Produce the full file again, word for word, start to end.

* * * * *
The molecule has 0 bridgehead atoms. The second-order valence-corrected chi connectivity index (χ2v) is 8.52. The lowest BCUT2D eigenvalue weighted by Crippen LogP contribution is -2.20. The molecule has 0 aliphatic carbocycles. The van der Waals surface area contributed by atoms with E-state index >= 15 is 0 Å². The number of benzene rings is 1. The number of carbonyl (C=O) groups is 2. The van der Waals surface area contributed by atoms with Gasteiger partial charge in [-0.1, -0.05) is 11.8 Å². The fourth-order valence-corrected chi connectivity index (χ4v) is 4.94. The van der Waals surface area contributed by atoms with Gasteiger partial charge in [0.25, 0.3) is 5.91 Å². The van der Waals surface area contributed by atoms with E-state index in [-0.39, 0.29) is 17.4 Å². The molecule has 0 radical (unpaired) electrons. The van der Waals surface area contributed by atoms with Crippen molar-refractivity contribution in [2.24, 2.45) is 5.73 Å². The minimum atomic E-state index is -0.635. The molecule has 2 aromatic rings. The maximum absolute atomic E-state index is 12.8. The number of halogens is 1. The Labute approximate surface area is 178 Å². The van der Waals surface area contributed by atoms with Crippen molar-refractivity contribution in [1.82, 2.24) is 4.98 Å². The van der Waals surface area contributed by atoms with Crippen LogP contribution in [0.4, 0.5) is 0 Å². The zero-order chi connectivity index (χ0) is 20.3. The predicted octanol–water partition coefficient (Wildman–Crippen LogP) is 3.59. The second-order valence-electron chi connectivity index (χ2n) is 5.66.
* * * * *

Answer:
The molecule has 0 bridgehead atoms. The second-order valence-corrected chi connectivity index (χ2v) is 8.52. The lowest BCUT2D eigenvalue weighted by Crippen LogP contribution is -2.20. The molecule has 0 aliphatic carbocycles. The van der Waals surface area contributed by atoms with E-state index >= 15 is 0 Å². The number of benzene rings is 1. The number of carbonyl (C=O) groups is 2. The van der Waals surface area contributed by atoms with Gasteiger partial charge in [-0.1, -0.05) is 11.8 Å². The fourth-order valence-corrected chi connectivity index (χ4v) is 4.94. The van der Waals surface area contributed by atoms with Gasteiger partial charge in [0.25, 0.3) is 5.91 Å². The van der Waals surface area contributed by atoms with E-state index in [-0.39, 0.29) is 17.4 Å². The molecule has 0 radical (unpaired) electrons. The van der Waals surface area contributed by atoms with Crippen molar-refractivity contribution in [2.24, 2.45) is 5.73 Å². The minimum atomic E-state index is -0.635. The molecule has 2 aromatic rings. The maximum absolute atomic E-state index is 12.8. The number of halogens is 1. The Labute approximate surface area is 178 Å². The van der Waals surface area contributed by atoms with Crippen molar-refractivity contribution in [1.82, 2.24) is 4.98 Å². The van der Waals surface area contributed by atoms with Crippen LogP contribution in [0.4, 0.5) is 0 Å². The zero-order chi connectivity index (χ0) is 20.3. The predicted octanol–water partition coefficient (Wildman–Crippen LogP) is 3.59. The second-order valence-electron chi connectivity index (χ2n) is 5.66.